Thursday, January 21, 2010

God-Centric Worship

God-Centric Worship

What do I mean by God-centric worship? It simply means that God is the central focus of our worship. As a result, my mind, emotions, body, and spirit are fully engaged in praise, adoration, and worship of our great God.

Several years back I read a book by George Barna titled, Revolution. George Barna is a Christian pollster who focuses his research solely on the church. In the book he compares and contrasts the first century church found in Acts 2 (Acts 2:42-47) with the twenty-first century church found in our culture today. The first thing his research reports, as it relates to Acts 2 kind of worship, is that the large majority of those surveyed said that their primary worship experience, and often their only worship experience, is on Sunday mornings during the corporate celebration services. The next thing he asked related to encountering the presence of Jesus in their day to day personal worship and then the weekly gathering. To my amazement and shock the large majority stated that they had not encountered the presence of Jesus individually or in the corporate settings in any consistent manner. Some stated that it could have been a year or two, if my memory serves me well, since they encountered the presence of Christ.

Does that shock you? Is it true of your daily personal worship of God?

What about our corporate gatherings, do you sense the presence of God in our services? I know I just opened a huge can of worms, but I really want to know the truth.

Did you know that both our individual and collective worship encounters depend on us individually and not the pastors, worship leader, musicians, singers, style of music, song selection, and length of the music portion of the worship service?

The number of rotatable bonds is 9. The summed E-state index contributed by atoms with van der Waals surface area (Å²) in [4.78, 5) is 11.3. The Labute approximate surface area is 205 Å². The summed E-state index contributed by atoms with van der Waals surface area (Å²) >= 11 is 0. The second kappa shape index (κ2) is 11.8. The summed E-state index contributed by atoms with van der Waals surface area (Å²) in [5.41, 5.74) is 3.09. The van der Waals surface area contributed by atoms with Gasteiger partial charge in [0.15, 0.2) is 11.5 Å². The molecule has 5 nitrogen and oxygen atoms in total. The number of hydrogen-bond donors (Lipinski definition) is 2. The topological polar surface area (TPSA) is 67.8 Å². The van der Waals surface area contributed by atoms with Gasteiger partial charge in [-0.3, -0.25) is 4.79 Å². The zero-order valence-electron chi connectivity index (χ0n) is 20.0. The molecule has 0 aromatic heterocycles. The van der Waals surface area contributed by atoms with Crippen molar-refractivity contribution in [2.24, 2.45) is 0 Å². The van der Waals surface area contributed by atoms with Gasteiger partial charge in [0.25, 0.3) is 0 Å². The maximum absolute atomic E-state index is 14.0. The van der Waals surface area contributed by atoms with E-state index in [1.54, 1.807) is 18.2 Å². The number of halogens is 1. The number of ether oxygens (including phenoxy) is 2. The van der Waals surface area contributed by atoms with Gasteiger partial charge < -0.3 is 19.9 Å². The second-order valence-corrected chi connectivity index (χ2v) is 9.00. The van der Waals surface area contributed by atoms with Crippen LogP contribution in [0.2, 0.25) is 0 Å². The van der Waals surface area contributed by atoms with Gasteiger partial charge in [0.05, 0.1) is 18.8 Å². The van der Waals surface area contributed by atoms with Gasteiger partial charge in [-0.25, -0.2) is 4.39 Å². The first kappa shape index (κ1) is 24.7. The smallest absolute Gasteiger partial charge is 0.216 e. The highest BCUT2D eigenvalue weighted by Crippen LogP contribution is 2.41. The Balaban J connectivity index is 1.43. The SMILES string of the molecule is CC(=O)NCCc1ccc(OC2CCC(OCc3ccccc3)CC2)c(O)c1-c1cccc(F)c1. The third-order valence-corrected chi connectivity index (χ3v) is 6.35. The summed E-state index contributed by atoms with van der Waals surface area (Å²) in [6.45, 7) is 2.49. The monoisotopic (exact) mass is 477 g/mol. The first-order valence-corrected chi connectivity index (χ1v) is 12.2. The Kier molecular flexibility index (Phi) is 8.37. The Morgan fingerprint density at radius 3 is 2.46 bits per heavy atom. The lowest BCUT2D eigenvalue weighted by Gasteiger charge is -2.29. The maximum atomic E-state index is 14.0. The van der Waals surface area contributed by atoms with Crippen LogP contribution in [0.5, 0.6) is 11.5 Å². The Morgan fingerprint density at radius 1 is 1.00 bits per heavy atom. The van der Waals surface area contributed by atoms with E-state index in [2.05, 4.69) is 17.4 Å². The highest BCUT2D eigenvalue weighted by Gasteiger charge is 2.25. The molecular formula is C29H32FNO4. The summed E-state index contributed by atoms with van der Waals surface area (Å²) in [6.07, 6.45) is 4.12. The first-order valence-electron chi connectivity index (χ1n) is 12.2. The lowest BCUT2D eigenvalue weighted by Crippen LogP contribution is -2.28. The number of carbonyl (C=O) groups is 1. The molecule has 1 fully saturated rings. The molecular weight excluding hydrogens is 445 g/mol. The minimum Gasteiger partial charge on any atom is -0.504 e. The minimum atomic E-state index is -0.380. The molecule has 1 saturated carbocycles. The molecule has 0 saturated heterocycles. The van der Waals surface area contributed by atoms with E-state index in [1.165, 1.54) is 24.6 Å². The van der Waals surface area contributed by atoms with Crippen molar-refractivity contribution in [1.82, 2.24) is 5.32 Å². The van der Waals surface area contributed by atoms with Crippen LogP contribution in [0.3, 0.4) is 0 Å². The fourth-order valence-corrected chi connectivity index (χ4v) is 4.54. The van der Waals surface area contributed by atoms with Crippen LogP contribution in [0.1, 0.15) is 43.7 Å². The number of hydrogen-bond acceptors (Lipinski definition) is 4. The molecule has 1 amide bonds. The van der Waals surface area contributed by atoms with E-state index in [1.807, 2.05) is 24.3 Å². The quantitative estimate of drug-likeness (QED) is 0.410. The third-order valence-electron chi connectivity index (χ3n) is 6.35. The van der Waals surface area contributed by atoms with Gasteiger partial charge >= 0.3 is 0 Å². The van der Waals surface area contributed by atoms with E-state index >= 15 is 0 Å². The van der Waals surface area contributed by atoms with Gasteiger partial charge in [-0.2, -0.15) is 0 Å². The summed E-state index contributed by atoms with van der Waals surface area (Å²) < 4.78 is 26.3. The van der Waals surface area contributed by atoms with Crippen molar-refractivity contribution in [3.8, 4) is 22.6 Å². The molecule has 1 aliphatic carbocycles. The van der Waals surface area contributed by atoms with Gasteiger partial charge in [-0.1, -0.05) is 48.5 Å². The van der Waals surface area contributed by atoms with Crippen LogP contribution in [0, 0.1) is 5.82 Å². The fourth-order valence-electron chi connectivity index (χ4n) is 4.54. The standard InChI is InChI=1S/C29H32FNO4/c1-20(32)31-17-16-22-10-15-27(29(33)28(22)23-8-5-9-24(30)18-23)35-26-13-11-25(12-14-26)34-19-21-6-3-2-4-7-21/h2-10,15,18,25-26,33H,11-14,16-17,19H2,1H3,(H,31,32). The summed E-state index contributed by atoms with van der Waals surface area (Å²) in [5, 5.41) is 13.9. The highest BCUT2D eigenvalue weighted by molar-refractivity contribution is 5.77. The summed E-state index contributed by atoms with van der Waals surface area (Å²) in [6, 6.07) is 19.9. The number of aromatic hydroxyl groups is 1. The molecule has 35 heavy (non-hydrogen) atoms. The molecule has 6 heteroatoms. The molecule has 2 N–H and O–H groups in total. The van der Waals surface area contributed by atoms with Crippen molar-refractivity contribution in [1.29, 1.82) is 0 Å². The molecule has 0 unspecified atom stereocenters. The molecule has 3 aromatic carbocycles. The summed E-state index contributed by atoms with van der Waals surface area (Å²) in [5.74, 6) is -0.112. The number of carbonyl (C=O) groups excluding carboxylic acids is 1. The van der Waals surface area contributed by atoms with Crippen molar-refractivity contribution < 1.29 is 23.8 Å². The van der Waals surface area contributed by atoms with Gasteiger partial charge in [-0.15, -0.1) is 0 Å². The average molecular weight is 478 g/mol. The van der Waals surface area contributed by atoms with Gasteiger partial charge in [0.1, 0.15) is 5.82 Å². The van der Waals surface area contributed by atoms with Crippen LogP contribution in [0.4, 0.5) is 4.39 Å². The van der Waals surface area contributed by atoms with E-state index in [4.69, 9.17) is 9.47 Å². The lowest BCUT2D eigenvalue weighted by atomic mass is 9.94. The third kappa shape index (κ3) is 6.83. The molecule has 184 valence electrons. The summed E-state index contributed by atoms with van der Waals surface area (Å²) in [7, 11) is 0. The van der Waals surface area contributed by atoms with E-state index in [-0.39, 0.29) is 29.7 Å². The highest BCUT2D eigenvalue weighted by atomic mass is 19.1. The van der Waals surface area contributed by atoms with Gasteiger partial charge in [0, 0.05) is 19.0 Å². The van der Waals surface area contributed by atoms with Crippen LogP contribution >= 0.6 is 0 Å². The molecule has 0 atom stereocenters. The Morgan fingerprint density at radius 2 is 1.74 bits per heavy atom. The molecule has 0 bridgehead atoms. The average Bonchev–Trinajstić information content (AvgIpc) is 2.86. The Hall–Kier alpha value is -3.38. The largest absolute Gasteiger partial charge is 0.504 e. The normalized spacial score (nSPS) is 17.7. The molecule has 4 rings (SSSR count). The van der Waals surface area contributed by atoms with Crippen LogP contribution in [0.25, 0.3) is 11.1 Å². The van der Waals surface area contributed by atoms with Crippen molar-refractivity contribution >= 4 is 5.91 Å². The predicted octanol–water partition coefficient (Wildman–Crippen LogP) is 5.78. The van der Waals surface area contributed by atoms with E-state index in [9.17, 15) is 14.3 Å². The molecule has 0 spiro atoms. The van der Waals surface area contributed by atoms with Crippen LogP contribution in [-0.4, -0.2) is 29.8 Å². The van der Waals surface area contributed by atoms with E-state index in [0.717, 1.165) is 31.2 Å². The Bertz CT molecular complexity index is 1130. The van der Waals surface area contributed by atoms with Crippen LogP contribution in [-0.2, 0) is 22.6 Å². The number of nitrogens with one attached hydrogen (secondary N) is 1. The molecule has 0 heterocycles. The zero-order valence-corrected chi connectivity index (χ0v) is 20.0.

Did you know that the level of Christ’s manifest presence is determined by our own individual preparation for the corporate worship celebration and the proportionate level of love and unity shared among the people of God?

In many cases worship has been reduced to a performance and entertainment or into persuasive coercion. What is in the middle? The Center! Where should God be in our worship? The Center! Who or what is the object of our affection, the music, the musician, the singer, the style, or the song? Or is it God and God alone? What if one of our primary objectives of corporate worship became to fill the atmosphere with our praises, like burning incense, becoming a fragrant offering of love for our awesome God? What if we, through our passionate worship moved the heart of God to the extent that He felt like a welcomed part of the family and not an uninvited guest?

One of the questions Barna’s research left me with is has the church in our culture become accustomed to services without the presence of Christ to the extent that we don’t know the difference anymore? Another question; is Christ standing at the door on the outside of the church—His church, our services and ministry knocking and waiting to be invited in to what is rightly His? If you look at Revelation 3:20 it say’s, “Behold, I stand at the door and knock; if anyone hears my voice and opens the door, I will come in to him and dine with him, and he with me.” I have heard that scripture used for salvation calls but the way I read it Jesus is talking to His church in Laodicea. In other words the church in Laodicea, in its prosperity became lukewarm. Jesus is calling the church back to Himself. I feel this is true of the church in our culture as well. The church in the west (USA) has experienced such prosperity and has done so many good deeds to the world that it thinks and feels as if she needs nothing. We need an awakening before we are spit out of God’s mouth. We need wholesale corporate repentance from our spiritual pride and arrogance. We need to remember the height from which we have fallen and to return to our first love. “He who has an ear, let him hear what the Spirit says to the churches.”